|Born||New York City, New York, United States|
|Period||1984 - present|
Sandra Kitt was born in New York City as the eldest of four children. Her dream was to illustrate children's books. After graduating from the Music and Art High School in New York, she earned a bachelor's degree in fine arts from City College of New York. During college she worked part-time at the astronomy library at the American Museum of Natural History in New York.
Following her graduation, she spent several years working at a small advertising agency before returning to CUNY to pursue a master's degree. After completing half of the work required by her master's program, Kitt left school to become the head librarian at the astronomy library where she had previously worked. 
Although Kitt was comfortable with the job of cataloging the collection, she enrolled in classes at the Hayden Planetarium to learn more about astronomy so that she would be better at her job. Through these classes she met many guest speakers such as Carl Sagan and Isaac Asimov. In 1986, Asimov asked Kitt to illustrate a book he was writing on Halley's Comet.
Kitt began writing in the early 1980s for her own enjoyment. In six weeks, she had transformed her first idea into a 500-page manuscript. She continued to work on her ideas, finishing two additional manuscripts in the next year and a half. Shortly after finishing her third story, Kitt read an article in the New York Times about an editor who was beginning a new line of books for Harlequin. Kitt called the editor, who requested two of Kitt's novels. Within a week, the editor had purchased both books, Adam and Eva and Rites of Spring. In 1984 all three of her novels were published, making Kitt the first black author to write for Harlequin.
Her novels featured African-American characters, who rarely appeared in the gothic romances which she enjoyed reading. Kitt was one of the first authors within women's fiction to write from both the female and male point of view. Unafraid to tackle social issues in her works, Kitt has used her novels to study surrogate motherhood, abandoned children, race relations, and interracial/class differences. She has also often tackled interracial relationships.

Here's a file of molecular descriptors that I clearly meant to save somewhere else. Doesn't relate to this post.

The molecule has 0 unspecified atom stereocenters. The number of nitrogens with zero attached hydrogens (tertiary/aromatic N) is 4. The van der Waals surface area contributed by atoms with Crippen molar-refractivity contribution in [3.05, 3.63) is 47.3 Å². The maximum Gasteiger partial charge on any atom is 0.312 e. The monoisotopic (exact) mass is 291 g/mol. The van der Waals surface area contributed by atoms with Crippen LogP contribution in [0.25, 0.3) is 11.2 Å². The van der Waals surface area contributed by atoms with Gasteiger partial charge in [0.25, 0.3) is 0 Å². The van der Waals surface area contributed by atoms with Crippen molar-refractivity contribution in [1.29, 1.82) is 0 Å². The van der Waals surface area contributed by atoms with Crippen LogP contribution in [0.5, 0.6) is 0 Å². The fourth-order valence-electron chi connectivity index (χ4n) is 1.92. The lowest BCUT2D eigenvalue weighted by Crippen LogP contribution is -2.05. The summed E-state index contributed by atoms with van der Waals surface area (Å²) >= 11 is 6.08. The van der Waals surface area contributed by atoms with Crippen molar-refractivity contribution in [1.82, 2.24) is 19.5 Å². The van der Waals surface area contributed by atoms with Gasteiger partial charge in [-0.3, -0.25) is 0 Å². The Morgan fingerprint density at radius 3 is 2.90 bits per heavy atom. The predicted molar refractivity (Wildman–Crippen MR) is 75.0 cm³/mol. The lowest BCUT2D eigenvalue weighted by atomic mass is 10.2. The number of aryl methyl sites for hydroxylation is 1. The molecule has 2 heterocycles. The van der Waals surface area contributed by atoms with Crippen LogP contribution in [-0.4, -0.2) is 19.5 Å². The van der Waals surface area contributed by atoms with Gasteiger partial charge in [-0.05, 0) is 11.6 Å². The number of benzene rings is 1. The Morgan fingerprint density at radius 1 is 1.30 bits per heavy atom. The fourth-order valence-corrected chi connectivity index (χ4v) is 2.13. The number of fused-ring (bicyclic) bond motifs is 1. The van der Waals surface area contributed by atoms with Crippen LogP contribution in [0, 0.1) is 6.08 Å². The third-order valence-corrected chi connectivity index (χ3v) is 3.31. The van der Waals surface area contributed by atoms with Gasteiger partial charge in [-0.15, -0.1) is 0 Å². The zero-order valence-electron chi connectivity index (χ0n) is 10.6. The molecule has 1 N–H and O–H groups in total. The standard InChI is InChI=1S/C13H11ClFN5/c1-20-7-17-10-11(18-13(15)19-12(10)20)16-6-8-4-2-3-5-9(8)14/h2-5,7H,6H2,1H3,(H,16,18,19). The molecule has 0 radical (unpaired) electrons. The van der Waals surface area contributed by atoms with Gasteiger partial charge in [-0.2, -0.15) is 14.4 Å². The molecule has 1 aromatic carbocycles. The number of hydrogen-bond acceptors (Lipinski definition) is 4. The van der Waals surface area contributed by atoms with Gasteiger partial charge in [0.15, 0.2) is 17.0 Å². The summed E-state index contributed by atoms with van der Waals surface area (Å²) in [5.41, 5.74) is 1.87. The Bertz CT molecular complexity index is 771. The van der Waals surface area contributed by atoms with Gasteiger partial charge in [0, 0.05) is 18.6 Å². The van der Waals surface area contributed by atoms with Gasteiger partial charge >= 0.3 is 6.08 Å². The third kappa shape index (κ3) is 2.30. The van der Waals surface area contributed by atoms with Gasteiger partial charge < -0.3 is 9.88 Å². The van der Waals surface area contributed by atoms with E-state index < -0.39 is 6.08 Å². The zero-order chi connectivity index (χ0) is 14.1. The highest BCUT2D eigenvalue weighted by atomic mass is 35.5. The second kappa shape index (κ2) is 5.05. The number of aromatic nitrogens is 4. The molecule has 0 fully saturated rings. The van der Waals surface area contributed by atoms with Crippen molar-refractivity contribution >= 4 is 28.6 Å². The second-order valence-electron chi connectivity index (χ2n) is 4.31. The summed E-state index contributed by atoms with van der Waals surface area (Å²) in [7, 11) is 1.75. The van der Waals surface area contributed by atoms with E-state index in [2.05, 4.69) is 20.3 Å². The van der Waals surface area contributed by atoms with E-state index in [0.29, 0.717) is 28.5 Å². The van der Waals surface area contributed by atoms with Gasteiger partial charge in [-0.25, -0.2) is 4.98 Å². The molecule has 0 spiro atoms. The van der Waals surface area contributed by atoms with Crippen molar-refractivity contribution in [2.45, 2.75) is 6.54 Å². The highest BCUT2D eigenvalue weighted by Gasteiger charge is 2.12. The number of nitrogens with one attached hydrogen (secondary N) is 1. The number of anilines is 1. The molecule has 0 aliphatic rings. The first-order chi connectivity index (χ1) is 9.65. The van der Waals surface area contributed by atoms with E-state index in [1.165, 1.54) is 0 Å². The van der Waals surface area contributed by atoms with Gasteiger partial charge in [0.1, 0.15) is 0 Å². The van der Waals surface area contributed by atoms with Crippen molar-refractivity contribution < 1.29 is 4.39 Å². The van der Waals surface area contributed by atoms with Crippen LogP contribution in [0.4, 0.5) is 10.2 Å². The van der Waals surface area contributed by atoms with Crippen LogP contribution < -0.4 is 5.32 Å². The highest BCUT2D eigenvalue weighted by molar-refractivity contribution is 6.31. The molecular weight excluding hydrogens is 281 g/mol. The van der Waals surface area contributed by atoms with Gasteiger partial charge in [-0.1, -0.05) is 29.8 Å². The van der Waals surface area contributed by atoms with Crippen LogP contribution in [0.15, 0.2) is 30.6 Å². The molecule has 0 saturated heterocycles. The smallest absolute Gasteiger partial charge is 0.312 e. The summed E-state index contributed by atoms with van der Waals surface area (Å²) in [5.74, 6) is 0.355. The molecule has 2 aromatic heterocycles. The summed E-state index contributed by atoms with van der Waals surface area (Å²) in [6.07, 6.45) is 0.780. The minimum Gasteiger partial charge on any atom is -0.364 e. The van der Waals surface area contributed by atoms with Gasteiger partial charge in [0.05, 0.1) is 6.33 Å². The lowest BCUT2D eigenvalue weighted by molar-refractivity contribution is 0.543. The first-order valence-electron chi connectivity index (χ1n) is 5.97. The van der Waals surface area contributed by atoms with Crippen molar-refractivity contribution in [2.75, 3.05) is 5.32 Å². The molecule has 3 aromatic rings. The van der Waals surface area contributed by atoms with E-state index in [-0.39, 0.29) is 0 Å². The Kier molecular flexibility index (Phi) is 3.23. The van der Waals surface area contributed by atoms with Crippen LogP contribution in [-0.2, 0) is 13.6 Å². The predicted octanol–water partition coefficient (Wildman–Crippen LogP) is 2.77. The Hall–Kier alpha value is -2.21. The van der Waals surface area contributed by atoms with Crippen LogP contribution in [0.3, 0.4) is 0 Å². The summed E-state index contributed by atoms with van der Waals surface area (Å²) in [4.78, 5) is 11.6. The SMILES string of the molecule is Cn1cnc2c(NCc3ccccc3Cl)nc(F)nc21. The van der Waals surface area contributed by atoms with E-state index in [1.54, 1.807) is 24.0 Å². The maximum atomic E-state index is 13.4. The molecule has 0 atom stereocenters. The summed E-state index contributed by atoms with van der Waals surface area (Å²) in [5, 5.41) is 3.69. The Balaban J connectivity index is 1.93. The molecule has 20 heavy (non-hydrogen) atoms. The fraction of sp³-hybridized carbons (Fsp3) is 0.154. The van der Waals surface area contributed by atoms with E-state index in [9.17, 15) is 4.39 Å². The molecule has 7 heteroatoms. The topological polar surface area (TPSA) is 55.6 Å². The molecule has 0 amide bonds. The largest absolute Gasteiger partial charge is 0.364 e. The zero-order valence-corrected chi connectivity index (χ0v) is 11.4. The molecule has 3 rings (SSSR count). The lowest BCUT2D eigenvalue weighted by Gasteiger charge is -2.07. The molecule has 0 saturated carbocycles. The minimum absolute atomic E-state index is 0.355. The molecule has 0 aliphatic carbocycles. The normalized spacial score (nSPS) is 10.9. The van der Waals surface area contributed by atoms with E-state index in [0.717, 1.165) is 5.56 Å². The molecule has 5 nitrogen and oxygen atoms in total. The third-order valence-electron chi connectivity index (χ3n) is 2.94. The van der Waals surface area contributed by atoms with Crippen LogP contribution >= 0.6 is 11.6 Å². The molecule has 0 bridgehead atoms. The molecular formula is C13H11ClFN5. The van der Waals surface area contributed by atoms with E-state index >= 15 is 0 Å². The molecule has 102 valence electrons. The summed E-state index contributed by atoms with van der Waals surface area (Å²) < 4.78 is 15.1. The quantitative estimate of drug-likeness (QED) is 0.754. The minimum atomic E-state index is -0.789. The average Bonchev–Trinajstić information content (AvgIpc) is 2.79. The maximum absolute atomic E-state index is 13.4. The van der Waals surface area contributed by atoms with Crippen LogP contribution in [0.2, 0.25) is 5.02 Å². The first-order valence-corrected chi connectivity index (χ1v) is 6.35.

Kitt has been able to use her fine arts degree to illustrate one of her novels. In 1993 she designed and painted the cover that was eventually used for her novel Love Everlasting.
In 2000, Kitt was nominated for an NAACP Image Award for contributing a story to the anthology Girlfriends. Kitt has been nominated three times for Romantic Times Reviewer's Choice Awards. She is a recipient of their Career Achievement Award.
In 2003, Kitt retired from her job as a museum librarian. However, she remained active in the Special Libraries Association.
- Rites of Spring (1984)
- All Good Things (1984)
- Adam and Eva (1984)
- Perfect Combination (1985)
- Only With the Heart (1985)
- With Open Arms (1986)
- An Innocent Man (1988)
- This Way Home (1989)
- Someone's Baby (1991)
- Love Everlasting (1993)
- Serenade (1994)
- Sincerely (1995)
- The Color of Love (1995)
- Suddenly (1996)
- Significant Others (1996)
- Between Friends (1998)
- Family Affairs (1999)
- Homecoming (1999)
- Close Encounters (2000)
- She's the One (2001)
- Southern Comfort (2004)
- The Next Best Thing (2005)
- Celluloid Memories (2007)
- For All We Know (2008)
- RSVP with Love (2009)
- Promises in Paradise (2010)
- For the Love of Chocolate (1996) (with Margaret Brownley, Raine Cantrell, Nadine Crenshaw)
- Baby Beat (1996) (with Sandra Canfield, Marisa Carroll)
- Sisters (1996) (with Anita Bunkley and Eva Rutland)
- Girlfriends (1999) (with Anita Bunkley and Eva Rutland)
- First Touch (2004) (with Francis Ray and Eboni Snoe)
- Have a Little Faith (2006) (with ReShonda Tate Billingsley, J D Mason and Jacquelin Thomas)
- Back in Your Arms (2006) (with Celeste O. Norfleet and Deidre Savoy)
- Cougar Tales (2009) (with Deidre Savoy and Evelyn Palfrey)
- Gold, Laurie (September 11, 2000). "Interview with Sandra Kitt". All About Romance. Retrieved 2007-07-17.
- Poling, Nikki (July 2002), "A testimony to the non-stereotypical librarian", Information Outlook, retrieved 2007-07-17
- Woods, Paula L. (July 1997), "Isn't it romantic? Romance novels these days are sensitive, affirming, and hotter than July.", Essence, pp. 75–76
- "Kitt & NAACP Image Award", Information Outlook, March 2000, retrieved 2007-07-17
- "Author Profile: Sandra Kitt". Romantic Times. 2007. Retrieved 2007-07-17.[dead link]
- Spencer, Forrest Glenn (April 2008), "She reached for the stars: it wasn't her plan to become a librarian, or a novelist, but Sandra Kitt has succeeded as both", Information Outlook, retrieved 2010-11-24